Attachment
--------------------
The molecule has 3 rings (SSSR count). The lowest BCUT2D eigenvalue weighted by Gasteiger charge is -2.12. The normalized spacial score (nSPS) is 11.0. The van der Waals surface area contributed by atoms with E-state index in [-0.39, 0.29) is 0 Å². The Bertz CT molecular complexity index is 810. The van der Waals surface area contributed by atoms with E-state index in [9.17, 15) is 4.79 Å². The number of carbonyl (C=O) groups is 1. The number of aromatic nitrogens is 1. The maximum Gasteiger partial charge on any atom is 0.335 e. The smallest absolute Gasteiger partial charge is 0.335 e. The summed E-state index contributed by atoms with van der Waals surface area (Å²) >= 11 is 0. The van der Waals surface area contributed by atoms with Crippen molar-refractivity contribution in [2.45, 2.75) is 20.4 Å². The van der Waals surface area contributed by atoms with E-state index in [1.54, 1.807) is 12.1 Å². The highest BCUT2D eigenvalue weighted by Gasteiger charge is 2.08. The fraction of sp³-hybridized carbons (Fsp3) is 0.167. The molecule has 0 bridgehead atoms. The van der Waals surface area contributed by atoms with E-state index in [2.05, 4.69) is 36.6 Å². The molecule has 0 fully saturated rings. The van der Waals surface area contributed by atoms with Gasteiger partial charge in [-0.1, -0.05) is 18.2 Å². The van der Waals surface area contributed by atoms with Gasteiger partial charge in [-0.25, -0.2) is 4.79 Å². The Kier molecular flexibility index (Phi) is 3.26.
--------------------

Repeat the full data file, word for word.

The molecule has 3 rings (SSSR count). The lowest BCUT2D eigenvalue weighted by Gasteiger charge is -2.12. The normalized spacial score (nSPS) is 11.0. The van der Waals surface area contributed by atoms with E-state index in [-0.39, 0.29) is 0 Å². The Bertz CT molecular complexity index is 810. The van der Waals surface area contributed by atoms with E-state index in [9.17, 15) is 4.79 Å². The number of carbonyl (C=O) groups is 1. The number of aromatic nitrogens is 1. The maximum Gasteiger partial charge on any atom is 0.335 e. The smallest absolute Gasteiger partial charge is 0.335 e. The summed E-state index contributed by atoms with van der Waals surface area (Å²) >= 11 is 0. The van der Waals surface area contributed by atoms with Crippen molar-refractivity contribution in [2.45, 2.75) is 20.4 Å². The van der Waals surface area contributed by atoms with E-state index in [1.54, 1.807) is 12.1 Å². The highest BCUT2D eigenvalue weighted by Gasteiger charge is 2.08. The fraction of sp³-hybridized carbons (Fsp3) is 0.167. The molecule has 0 bridgehead atoms. The van der Waals surface area contributed by atoms with E-state index in [2.05, 4.69) is 36.6 Å². The molecule has 0 fully saturated rings. The van der Waals surface area contributed by atoms with Gasteiger partial charge in [-0.1, -0.05) is 18.2 Å². The van der Waals surface area contributed by atoms with Gasteiger partial charge in [-0.25, -0.2) is 4.79 Å². The Kier molecular flexibility index (Phi) is 3.26.